The Institute for Entrepreneurship, although it resides in FSB, has opened wide its doors to students of any major, from journalism to engineering.

"We have students from 80 different majors taking our classes," Director Brett Smith said. "One key thing most people misunderstand about entrepreneurship is that it's about starting a business. We do it as a mindset and a set of activities that can be applied anywhere."

Learning how to apply the entrepreneurial mindset requires a different class format than that which MU students are used to. Entrepreneurship classes are all about the hands-on learning experience, according to Friedman.

"The motto of the institute is, 'Live it,'" Friedman said. "You don't come into an entrepreneurship class and expect to sit in a classroom and take notes. You're going to have hands-on experiences working with clients and customers and changing people's lives."

Both Smith and Friedman said student success in the entrepreneurship program can mean many different things. The Head of Global Operations at Uber, the mobile rideshare service, came through MU's Institute for Entrepreneurship program, Smith said.

Other successes include former student Ashley VanBuskirk's social entrepreneurial venture Flora, a company that sells notebooks from which the proceeds go to women's education in Kosovo.

But success does not necessarily mean success in the traditional sense. It can also include failure, Friedman added.

"The great thing about entrepreneurship is [you learn to] fail well," Friedman said.

Senior Hannah Wheeler has an International Studies major and an Entrepreneurship minor. She is most interested in social entrepreneurship, but said she has had experience in her entrepreneurship classes working with both social and corporate business clients.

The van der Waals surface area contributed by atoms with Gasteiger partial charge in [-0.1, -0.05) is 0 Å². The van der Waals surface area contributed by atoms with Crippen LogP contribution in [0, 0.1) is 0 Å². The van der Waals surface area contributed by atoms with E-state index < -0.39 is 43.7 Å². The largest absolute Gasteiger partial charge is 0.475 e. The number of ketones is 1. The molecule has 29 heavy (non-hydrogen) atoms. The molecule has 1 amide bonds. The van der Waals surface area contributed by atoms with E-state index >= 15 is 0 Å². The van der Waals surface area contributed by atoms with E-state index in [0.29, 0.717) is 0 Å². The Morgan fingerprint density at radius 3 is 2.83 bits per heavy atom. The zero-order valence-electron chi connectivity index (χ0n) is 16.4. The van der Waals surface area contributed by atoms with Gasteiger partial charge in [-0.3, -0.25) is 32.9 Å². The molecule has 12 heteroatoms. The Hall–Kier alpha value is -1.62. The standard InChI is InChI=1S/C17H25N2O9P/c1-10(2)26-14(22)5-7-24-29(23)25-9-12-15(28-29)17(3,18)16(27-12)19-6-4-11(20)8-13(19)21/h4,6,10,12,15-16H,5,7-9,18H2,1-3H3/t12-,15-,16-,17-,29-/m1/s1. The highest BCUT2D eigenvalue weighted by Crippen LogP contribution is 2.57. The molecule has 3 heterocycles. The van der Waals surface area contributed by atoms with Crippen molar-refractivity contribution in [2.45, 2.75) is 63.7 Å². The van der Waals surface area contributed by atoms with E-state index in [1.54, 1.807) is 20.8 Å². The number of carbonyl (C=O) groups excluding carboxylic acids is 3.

"In Social Entrepreneurship, I had the opportunity to work with Ashley VanBuskirk with Flora," Wheeler said. "Something signature to the entrepreneurship program is real-world experience in every class. I learned what it's like to work with a startup that has little resources but big success. I also did some marketing for BucketFeet in Entrepreneurial Marketing."

Wheeler said she wants to go into humanitarian work after college and her entrepreneurship classes have prepared her for that. Currently, she is taking Creativity and Organization.

"I'd like to work in the humanitarian field after graduation and I am learning a lot in my creativity class with Dr. Friedman that will impact my leadership skills there," Wheeler said. "I'm learning how to think creatively in any environment I'm in."

Students and staff involved with MU's entrepreneurship program firmly believe that no matter what field you go into, you can be a true entrepreneur.

"Entrepreneurs are driven by passion. Entrepreneurs are world-changers," Friedman said. "There are three types of people in the world. There are people who make things happen, people who watch things happen and people who sit around and say, 'What happened?' Entrepreneurs make things happen."